Texas is a state that is renowned for its Fortune 500 companies, but the majority of businesses in the Lone Star State are small businesses. In fact, 99.8% of the 3 million businesses in Texas are small businesses. But what do entrepreneurs have to say about the current state of small businesses in Texas? Are they optimistic about what tomorrow holds for Texas business owners? We spoke to some of the state's businessmen to find out. One obstacle for small businesses, particularly startups, is access to capital.
Funding the launch or expansion of a business requires a good amount of money, but Texans said entrepreneurs can find it difficult to get the loan they need from local banks. Those living in rural areas have even fewer options unless they travel to the city. Venture capitalists (VC) and angel investors can be hard to come by and, if they are willing to invest, they often add conditions to the capital they offer that may not be desirable. For example, Frankel said venture capital investors often want companies to move to where the investor is based.
There are plenty of wealthy potential investors based in Texas, but money in the state generally doesn't flow to ground-level companies. Kellie Sirna and Stacy Elliston, co-founders of Studio 11 Design, said that while business has been great, it has become more difficult and expensive to fill positions. The lack of an income tax means that Texas' “tax freedom day” - the day the average Texan has earned enough to pay all of their taxes - is April 5th, which ranks as the fifth earliest in the nation. Of course, Texas still has a budget to maintain and collects most of its tax revenues through sales and franchise taxes.
The average state and local tax burden in Texas is 8.6%, making it the sixth most expensive in terms of these taxes. Many business owners told us that the Texas regulatory environment is conducive to successful business operations. Even those from more tightly regulated industries, such as Cody Yarborough, CEO of Lifecycle Biotechnologies, expressed satisfaction with the state's approach. Christopher Corso, who expanded his law firm to Texas, said easy-to-navigate state laws made the transition easier.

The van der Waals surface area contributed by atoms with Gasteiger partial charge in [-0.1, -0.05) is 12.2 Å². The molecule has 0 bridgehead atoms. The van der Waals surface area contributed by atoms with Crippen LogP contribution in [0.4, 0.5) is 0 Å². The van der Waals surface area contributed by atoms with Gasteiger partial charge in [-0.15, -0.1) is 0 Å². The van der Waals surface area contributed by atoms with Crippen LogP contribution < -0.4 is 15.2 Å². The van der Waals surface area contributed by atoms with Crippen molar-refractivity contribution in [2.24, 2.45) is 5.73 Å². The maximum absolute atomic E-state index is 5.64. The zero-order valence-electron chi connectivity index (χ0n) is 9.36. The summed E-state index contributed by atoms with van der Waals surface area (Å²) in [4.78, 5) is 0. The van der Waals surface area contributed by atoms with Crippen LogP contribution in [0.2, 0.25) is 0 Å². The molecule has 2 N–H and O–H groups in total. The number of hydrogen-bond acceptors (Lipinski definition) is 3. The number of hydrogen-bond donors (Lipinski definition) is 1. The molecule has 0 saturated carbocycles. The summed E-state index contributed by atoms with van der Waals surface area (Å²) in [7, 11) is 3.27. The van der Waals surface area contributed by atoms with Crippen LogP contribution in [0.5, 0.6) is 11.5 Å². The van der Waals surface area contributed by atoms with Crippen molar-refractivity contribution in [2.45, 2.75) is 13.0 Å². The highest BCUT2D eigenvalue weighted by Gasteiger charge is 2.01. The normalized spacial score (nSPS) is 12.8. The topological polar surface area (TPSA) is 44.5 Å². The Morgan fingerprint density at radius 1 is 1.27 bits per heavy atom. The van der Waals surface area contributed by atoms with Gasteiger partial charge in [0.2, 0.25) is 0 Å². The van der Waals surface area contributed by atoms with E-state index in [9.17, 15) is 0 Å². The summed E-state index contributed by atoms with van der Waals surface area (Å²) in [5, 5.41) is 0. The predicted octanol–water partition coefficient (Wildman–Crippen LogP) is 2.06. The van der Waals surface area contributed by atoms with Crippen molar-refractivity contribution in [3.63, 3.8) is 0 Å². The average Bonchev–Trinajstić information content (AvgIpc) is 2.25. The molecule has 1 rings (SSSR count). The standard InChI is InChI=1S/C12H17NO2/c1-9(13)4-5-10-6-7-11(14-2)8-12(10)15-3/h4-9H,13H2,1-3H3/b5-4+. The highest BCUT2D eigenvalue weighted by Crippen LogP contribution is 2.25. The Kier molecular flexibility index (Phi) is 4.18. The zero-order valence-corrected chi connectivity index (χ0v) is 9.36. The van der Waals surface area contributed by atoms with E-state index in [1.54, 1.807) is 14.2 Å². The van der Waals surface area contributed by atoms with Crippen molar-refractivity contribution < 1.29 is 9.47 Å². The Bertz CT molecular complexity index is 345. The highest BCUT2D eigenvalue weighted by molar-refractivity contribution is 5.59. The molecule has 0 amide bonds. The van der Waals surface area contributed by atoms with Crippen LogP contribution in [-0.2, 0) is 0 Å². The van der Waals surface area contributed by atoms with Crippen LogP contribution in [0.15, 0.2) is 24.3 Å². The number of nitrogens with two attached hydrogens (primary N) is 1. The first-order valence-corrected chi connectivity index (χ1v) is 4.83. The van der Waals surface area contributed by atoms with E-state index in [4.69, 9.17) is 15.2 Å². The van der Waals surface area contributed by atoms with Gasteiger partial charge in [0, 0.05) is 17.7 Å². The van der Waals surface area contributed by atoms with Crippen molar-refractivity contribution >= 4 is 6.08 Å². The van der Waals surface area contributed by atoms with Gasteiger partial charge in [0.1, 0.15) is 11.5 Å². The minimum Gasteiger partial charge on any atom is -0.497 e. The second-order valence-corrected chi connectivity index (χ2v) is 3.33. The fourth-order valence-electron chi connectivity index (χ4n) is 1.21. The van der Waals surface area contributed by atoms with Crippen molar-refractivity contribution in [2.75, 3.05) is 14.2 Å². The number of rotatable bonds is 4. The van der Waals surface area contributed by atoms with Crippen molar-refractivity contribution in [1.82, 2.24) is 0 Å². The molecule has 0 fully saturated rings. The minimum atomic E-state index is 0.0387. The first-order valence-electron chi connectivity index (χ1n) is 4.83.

The lack of bureaucratic red tape gives entrepreneurs a break to strategize and expand more quickly, said Andy Albertini, owner of A2 Consulting Group. Major metropolitan areas (Dallas-Fort Worth, Austin, Houston and San Antonio) are experiencing strong growth, leading to increased economic activity. Entrepreneurs reported seeing more startups and lots of small businesses as well as new residents increasing demand for their goods and services. Corso said the same growth is happening in Houston where his defense firm has been practicing for a year and that boom has led to more startups and business opportunities.
Another benefit of doing business in Texas that entrepreneurs repeatedly mentioned was the diversity and support of business communities across the state. Many business owners said they belonged to a business organization or had sought help from a development center. Others said their areas were experiencing a boom in startups and small business growth driven by population growth. Mark del Bosque, manager of paid ads for The Digital Ring, said that amid booming growth and healthy business environment he had found support from community members and other small business owners in the area.
Sirna and Elliston have taken advantage of Dallas's thriving business environment for example. While much of their design revolves around the hotel industry they have been able to diversify and find other customers as well which has helped protect them from any future hospitality recession. To start a business in Texas you must select a business structure and submit appropriate tax and employer identification documents. Once your business has been created and applications for registration have been filed you must also determine your tax obligations under state and federal laws.
Most businesses need a license, permit or certification to operate in Texas which you can determine by consulting with the Texas Business Permit Office who will help you determine what permits and licenses you need as well as facilitate the request for materials for regulatory review. In Texas it generally takes one to three business days to process the formation of an LLC with electronic filing also available through the Texas Secretary of State's Office. Established by the state government, The Texas Economic Development Corporation aims to promote economic development throughout the Lone Star State providing resources and information for small business owners looking to launch a new company or expand an existing one. The Dallas Entrepreneur Center (DEC) network is a 501 (c) (nonprofit) organization serving entrepreneurs in Dallas providing a place where business owners can receive training, education, mentoring advocacy and access to capital to encourage and equip them with what they need to get started build and make their businesses grow.